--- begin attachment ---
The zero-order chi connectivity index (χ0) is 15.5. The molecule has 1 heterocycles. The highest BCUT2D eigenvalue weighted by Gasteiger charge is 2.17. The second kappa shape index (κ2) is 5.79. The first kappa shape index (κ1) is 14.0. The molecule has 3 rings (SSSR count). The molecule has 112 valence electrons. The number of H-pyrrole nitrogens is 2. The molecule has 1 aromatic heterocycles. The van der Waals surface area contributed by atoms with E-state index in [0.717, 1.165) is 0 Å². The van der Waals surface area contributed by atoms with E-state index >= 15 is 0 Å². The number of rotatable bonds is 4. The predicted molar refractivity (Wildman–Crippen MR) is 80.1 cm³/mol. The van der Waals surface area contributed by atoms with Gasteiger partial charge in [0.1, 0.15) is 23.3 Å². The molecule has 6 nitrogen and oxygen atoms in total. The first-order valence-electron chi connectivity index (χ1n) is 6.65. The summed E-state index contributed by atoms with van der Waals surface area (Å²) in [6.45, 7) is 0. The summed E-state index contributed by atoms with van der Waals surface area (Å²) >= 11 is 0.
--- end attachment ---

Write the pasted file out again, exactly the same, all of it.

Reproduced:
The zero-order chi connectivity index (χ0) is 15.5. The molecule has 1 heterocycles. The highest BCUT2D eigenvalue weighted by Gasteiger charge is 2.17. The second kappa shape index (κ2) is 5.79. The first kappa shape index (κ1) is 14.0. The molecule has 3 rings (SSSR count). The molecule has 112 valence electrons. The number of H-pyrrole nitrogens is 2. The molecule has 1 aromatic heterocycles. The van der Waals surface area contributed by atoms with E-state index in [0.717, 1.165) is 0 Å². The van der Waals surface area contributed by atoms with E-state index >= 15 is 0 Å². The number of rotatable bonds is 4. The predicted molar refractivity (Wildman–Crippen MR) is 80.1 cm³/mol. The van der Waals surface area contributed by atoms with Gasteiger partial charge in [0.1, 0.15) is 23.3 Å². The molecule has 6 nitrogen and oxygen atoms in total. The first-order valence-electron chi connectivity index (χ1n) is 6.65. The summed E-state index contributed by atoms with van der Waals surface area (Å²) in [6.45, 7) is 0. The summed E-state index contributed by atoms with van der Waals surface area (Å²) >= 11 is 0.